Being a late-blooming artist is both rewarding and frustrating. The frustration comes from realising how much time you could have had to explore this fantastic visual creative world, if only you had started earlier. The rewarding bit is altogether different. I was once told by another artist who also started her journey in her middle years that it felt like finding treasure in her own back garden. That’s exactly how it feels!

If you’re following our Virtual Cambridge Open Studio, you’ll see that a number of artists are introducing themselves on social media or in their display windows. This is my artist story.

My younger sister was the one who went to art college. She had spent most of her childhood with a pencil in her hand drawing everything she could.
Numbers were my strength, so my path was set along the business lane. I took a degree in accounting with a couple of side-dishes of information management and industrial psychology. I would watch my sister sketch and marvel at the images she could create.

How I became a late-blooming artist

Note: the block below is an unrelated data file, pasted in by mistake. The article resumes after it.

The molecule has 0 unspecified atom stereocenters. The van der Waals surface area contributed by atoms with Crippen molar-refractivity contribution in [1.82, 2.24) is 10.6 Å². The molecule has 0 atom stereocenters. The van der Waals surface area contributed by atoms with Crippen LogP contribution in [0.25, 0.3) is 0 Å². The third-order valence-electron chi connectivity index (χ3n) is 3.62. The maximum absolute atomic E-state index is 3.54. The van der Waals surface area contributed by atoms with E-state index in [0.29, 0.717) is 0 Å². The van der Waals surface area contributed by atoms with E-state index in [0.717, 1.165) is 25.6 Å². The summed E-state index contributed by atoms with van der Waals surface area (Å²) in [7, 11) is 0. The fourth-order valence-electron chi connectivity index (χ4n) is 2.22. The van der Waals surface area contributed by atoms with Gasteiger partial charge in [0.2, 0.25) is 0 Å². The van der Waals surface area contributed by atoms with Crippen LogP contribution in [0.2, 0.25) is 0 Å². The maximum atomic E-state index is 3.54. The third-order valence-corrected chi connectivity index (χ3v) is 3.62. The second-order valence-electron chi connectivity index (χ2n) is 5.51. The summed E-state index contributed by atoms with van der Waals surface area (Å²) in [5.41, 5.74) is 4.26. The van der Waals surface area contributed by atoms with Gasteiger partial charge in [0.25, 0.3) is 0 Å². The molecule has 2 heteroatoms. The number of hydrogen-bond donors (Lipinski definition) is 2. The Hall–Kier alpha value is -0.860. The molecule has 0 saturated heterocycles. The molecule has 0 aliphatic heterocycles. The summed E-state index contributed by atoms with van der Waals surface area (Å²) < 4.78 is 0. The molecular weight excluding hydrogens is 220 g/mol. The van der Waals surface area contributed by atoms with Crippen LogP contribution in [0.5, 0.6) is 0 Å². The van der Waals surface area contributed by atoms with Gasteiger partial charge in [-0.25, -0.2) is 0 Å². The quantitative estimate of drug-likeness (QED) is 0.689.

Read on for more detail, but if you want the summarised version in the meantime, here’s the summarised version with comment from my younger sister who learned the word ‘feck’ at a very early age. 😉

When the business world was going through it’s 2008/2009 crisis, I was running my own business providing online training assessment services to the corporate world. Work life was about to get very un-balanced. I knew I needed to have a creative element to my life in order to counter the stress if the economic climate. I had dabbled in ceramics before. And I learned all the basic home crafts as a girl. Painting was the thing that appealed, but I had no idea whether I would have any affinity for it. So off I went to have a go. Four days of playing in a friend’s studio and I was hooked.

My take away from this is to encourage anyone at any stage of their life to get creative if they feel so inclined. It is never too late to start. Not only that, even if you think you have no ability, you’ll surprise yourself with what you can achieve. After all, I thought I couldn’t draw a straight line. I probably couldn’t – but I discovered that the unstraight ones are incredibly satisfying.

The glorious thing about painting is that there is always so much more to explore. If you fancy following the rest of my Virtual Open Studios programme, you could sign up for my newsletter for a weekly note, or you could just come back and check my Open Studios page to see what has appeared each week.

(Note: I generally only send newsletters once a month, but Open Studios month is an exception. And you can always unsubscribe next month)